The very best pubs in Manchester and Salford


Like the very folk who go in them, the pubs of Manchester are a diverse bunch, from those with real ale flowing their veins (well, pipes) to centuries-old watering holes where plans were hatched and drinks were sunk to toast them.

These are the very best of them, as (just about) agreed upon by the Manchester Evening News What’s On team.

The Britons Protection




Perhaps the quintessential Manchester boozer, the Brits has been keeping the city lubricated since 1806, and got its Grade II listing in 1990. With its warren of back rooms, and roaring fire in the winter, there are few places as cosy in the city, not to mention as well stocked with whiskey and bourbon from around the world. It has a staggering 360 in stock at any one time. Philosopher Friedrich Engels is said to have been a patron, while other more recent regulars have included the likes of New Order, the late Anthony Wilson and Elbow’s Guy Garvey.

The Britons Protection, 50 Great Bridgewater St, Manchester M1 5LE

The Marble Arch




The flagship pub for the venerable Marble brewery, this crooked bar on the edge of Angel Meadows is a gem off the usual beaten tracks of the Northern Quarter and Ancoats. The floor slopes down from the doorway, putting patrons slightly off kilter before they’ve even had a drink, but it’s just one of the things that makes the Marble unique. The pub grub really is a cut above too.

The Marble Arch, 73 Rochdale Rd, Manchester M4 4HY

The Circus Tavern




It might be the smallest pub in town – and said to be the smallest in the whole of Europe too – but what The Circus lacks in room to swing a cat, it makes up for in character. Comfortingly old school, ask for a hop-forward IPA from Vermont, and you’ll get a pint of Tetley, and bloody well like it. Be prepared to sit cheek-by-jowl with those on the next table, and likely be involved in their conversation too. There’s no other pub like it.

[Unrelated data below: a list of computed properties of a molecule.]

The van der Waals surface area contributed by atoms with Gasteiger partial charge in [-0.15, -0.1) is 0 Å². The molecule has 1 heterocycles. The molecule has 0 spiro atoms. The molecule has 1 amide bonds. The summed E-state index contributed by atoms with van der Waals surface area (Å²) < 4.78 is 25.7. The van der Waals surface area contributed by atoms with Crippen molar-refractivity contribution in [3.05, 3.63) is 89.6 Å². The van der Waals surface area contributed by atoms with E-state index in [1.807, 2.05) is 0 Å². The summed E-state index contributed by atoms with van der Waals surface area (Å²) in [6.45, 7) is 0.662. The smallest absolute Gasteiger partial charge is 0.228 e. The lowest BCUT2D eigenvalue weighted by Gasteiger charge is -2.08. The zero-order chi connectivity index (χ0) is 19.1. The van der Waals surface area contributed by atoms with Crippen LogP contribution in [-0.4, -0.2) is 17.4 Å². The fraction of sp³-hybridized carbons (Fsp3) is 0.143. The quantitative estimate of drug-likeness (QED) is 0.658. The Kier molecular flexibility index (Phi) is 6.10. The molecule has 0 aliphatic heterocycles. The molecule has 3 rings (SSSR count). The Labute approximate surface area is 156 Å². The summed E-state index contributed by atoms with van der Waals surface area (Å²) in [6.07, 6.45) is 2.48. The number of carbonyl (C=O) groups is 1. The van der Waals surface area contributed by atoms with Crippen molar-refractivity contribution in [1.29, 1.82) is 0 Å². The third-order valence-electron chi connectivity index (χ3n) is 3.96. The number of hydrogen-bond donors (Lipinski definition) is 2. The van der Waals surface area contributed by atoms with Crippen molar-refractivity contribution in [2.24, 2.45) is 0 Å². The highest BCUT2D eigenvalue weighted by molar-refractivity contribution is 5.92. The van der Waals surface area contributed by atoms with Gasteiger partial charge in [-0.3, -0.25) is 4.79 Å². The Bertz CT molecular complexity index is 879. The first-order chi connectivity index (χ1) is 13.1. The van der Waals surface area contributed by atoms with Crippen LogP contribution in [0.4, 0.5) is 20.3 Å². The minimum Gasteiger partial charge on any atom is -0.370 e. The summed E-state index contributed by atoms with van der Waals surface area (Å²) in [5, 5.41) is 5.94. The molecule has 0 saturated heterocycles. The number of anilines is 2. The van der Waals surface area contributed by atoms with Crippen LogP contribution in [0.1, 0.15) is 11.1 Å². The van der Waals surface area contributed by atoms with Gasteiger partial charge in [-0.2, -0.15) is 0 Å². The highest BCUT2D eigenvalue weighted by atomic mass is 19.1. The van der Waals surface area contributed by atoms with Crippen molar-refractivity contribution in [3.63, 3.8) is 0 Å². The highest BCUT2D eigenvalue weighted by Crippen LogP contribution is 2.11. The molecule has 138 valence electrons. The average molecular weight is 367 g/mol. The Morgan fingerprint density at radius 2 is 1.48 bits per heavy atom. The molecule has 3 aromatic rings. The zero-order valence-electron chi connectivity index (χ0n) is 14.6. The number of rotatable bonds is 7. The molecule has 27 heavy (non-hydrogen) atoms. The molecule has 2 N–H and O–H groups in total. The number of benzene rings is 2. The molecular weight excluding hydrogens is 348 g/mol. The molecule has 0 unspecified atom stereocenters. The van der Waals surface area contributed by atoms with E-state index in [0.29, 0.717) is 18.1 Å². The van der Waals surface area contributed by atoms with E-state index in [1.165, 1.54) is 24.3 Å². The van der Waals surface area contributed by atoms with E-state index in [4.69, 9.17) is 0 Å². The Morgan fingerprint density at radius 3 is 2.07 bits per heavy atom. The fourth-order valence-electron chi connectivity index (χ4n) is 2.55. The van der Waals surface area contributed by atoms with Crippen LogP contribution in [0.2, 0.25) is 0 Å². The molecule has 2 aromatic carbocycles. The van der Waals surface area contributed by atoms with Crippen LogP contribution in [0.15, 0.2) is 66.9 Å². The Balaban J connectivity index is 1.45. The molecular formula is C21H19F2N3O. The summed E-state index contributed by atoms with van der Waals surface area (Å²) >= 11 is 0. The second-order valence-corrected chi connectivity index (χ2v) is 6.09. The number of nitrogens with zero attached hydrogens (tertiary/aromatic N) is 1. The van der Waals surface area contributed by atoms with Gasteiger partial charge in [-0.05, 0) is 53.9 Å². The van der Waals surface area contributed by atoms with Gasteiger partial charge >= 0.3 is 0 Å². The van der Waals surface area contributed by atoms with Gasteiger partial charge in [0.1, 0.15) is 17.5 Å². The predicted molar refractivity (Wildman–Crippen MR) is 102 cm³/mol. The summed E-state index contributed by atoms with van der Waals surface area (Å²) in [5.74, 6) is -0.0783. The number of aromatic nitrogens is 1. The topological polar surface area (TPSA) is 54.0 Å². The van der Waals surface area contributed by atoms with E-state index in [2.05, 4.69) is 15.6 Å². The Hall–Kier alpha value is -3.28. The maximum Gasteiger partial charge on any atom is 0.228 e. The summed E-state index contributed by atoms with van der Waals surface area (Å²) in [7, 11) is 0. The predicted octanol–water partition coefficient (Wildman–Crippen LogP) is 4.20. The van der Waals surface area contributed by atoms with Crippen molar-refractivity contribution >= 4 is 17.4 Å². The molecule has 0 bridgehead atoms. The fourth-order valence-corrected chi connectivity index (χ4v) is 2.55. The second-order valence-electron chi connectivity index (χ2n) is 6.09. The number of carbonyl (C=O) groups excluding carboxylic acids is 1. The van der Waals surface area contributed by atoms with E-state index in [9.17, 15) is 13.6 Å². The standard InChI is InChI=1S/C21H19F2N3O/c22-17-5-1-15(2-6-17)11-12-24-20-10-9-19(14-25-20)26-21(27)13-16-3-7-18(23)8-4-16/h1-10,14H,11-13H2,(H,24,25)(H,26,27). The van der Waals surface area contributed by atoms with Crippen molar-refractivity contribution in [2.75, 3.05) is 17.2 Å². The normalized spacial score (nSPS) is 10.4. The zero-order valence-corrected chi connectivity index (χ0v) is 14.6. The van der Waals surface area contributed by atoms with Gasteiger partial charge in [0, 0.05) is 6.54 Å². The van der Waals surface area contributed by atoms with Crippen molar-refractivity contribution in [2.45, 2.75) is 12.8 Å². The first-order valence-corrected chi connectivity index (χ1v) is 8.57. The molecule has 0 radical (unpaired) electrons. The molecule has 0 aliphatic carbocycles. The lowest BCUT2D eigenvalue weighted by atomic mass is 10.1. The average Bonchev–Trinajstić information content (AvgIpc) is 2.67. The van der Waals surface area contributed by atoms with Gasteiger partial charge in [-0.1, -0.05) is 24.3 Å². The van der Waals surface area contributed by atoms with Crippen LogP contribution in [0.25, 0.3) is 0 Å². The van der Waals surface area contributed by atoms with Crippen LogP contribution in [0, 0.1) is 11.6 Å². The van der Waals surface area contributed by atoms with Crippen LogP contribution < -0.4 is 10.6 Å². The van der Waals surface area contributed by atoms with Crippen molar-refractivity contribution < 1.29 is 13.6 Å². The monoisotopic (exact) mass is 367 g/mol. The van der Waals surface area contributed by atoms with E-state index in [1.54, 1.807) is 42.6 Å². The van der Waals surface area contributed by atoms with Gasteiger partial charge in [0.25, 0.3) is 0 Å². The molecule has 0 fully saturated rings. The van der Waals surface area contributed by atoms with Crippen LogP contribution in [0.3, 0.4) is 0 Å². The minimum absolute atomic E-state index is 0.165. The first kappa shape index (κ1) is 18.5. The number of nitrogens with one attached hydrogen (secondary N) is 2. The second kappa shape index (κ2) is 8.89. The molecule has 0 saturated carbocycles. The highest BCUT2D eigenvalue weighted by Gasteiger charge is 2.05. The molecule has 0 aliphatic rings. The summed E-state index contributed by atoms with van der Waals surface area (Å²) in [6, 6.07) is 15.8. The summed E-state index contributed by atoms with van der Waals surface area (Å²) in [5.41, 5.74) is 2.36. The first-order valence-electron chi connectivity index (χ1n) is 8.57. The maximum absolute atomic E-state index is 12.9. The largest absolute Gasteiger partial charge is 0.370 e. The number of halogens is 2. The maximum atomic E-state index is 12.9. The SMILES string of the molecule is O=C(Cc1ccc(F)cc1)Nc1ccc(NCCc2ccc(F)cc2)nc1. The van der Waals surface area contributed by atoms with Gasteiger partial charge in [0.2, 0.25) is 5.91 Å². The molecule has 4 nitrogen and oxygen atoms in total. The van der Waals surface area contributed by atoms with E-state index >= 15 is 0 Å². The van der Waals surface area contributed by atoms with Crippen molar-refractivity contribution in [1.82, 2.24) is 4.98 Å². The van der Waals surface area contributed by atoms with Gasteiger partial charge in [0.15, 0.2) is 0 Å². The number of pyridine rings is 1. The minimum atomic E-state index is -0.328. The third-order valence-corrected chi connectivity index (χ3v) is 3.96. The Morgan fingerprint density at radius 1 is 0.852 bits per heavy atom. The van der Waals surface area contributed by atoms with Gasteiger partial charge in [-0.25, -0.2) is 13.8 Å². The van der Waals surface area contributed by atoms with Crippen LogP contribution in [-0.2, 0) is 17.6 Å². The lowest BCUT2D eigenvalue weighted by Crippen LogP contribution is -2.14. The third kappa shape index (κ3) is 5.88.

The Circus Tavern, 86 Portland St, Manchester M1 4GX

The Eagle




The Eagle is a music venue, band rehearsal rooms, pub rave hotspot and occasional mosh pit, but it’s also just a humble pub too, at its heart. And a very good one indeed, though one increasingly finding itself surrounded by the rapid development of Salford springing up around it. There are great ales, great food (varying from classic pub nosh to Eritrean cuisine, obviously) and great Sunday evening music sessions too.

The Eagle, 19 Collier St, Salford M3 7DW

The Peveril of the Peak




Clad in its original handsome green tiling, the Pev, plonked on its island off Bridgewater Street, is another irreplaceable part of the city’s landscape. Used as a brothel in the 50s, haunted (reputedly), and run by the same family for 50 years, the mix of clientele can be wild at times, but you’re always assured a decent story. It’s hard to imagine Manchester with the Peveril, so long may it endure.

The Peveril of the Peak, 127 Great Bridgewater St, Manchester M1 5JQ

The Edinburgh Castle




Perfectly placed to take on the mantle of Ancoats’ favourite local – as the area’s shifted from murky backwater on the wrong side of the tracks to the neighbourhood with the city’s only Michelin star – the Edinburgh Castle is now one of the most handsome boozers in town, after being saved from dereliction in 2019. Its cosy nooks, around a central bar, are ideal for hiding away in, and its Sunday roast is also something to behold too.

The Edinburgh Castle, 19 Blossom St, Ancoats, Manchester M4 5EP

The Castle Hotel




Never short of characters, this Oldham Street standard has always successfully straddled the old and new, the young and the old, the CAMRA card-carrying cardigan wearer and the plaid shirt hipster, and done so effortlessly. Its enduring devotion to live music has always helped this along, with the pub’s feted ‘music hall’ backroom bearing witness to dozens of big breaks over the years. Dating back to 1776, it’s even older than the Brit’s too.